Biden’s unlikely plan to use roads to fight racism

Tucked into US President Joe Biden’s expansive infrastructure bill is a plan to knock down “racist” roads that he says harm minority communities – but not everyone he’s trying to help agrees.

A fine layer of soot covers the straw-yellow paint of the wooden houses that line Interstate 81, a highway in downtown Syracuse, New York state, held up by rusted steel girders and dingy pillars of cement.

The road, from which car exhaust billows out to choke passers-by and the sound of lorry tyres can be heard day and night, cuts the surrounding neighbourhood in two.

A housing estate – Pioneer Homes – lies to the east at the bottom of a hill. To the west, there is more public housing along with the little yellow houses, primarily minority-owned, and a few businesses.

Civil rights activists call this mile of the interstate a “racist highway” because roads like this one divide minority neighbourhoods and pollute these communities. Urban planners want to tear it down – and now, President Joe Biden also has it in his sights.

Mr Biden has put his weight behind an expansive trillion-dollar infrastructure plan that, if passed, would become the biggest investment in America’s roads, bridges and byways in decades. An enormous political undertaking, the package would not only tackle repairs on old power lines and potholed roads, replace drinking-water pipes and expand broadband access, but also aims to address climate change and racial inequalities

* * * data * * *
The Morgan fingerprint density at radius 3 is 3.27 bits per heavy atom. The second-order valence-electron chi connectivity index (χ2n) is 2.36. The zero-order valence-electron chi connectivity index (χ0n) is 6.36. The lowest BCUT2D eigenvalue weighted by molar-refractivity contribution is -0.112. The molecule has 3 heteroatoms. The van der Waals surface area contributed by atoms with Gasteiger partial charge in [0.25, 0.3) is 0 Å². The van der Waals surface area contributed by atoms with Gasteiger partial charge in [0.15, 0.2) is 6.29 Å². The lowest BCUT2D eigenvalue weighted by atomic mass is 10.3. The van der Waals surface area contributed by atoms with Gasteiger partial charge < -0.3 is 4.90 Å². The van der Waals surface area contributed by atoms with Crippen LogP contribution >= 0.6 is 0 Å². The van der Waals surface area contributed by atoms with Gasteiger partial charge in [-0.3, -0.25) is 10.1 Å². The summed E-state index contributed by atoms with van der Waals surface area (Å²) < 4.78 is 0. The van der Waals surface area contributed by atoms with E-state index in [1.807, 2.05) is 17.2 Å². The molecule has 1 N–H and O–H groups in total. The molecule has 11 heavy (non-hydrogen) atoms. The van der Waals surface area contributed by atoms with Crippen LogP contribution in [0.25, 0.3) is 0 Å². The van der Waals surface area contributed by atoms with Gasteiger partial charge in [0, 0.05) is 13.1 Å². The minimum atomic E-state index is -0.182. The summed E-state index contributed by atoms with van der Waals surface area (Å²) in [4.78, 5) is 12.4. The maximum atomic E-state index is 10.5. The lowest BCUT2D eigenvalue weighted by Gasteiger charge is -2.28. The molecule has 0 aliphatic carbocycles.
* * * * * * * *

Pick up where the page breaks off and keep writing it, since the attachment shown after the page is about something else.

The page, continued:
It includes $1bn for “reconnecting communities”, which means tearing down urban highways that run through neighbourhoods like the one in Syracuse. But whether knocking down roads along which generations of Americans have lived is a route to racial progress is an open question – and there are plenty of sceptics.

Short presentational grey line

The White House has argued that such “mega-roads”, which exist all over the US, have caused heartache and ruined communities, at first by destroying black-owned businesses and forcing people out of their homes when they were built, and later, through noise and air pollution created by the traffic.

“There is racism physically built into some of our highways,” Pete Buttigieg, the US transportation secretary, has said.

Experts say there is some truth to this assertion. When the US highway system was being built in the 1950s to 1970s, urban planners often designed them to cut through neighbourhoods where “property values were lowest, because those houses were the least expensive to purchase”, said Mark Rose, a history professor at Florida Atlantic University in Boca Raton, and author of a book about interstate highways.

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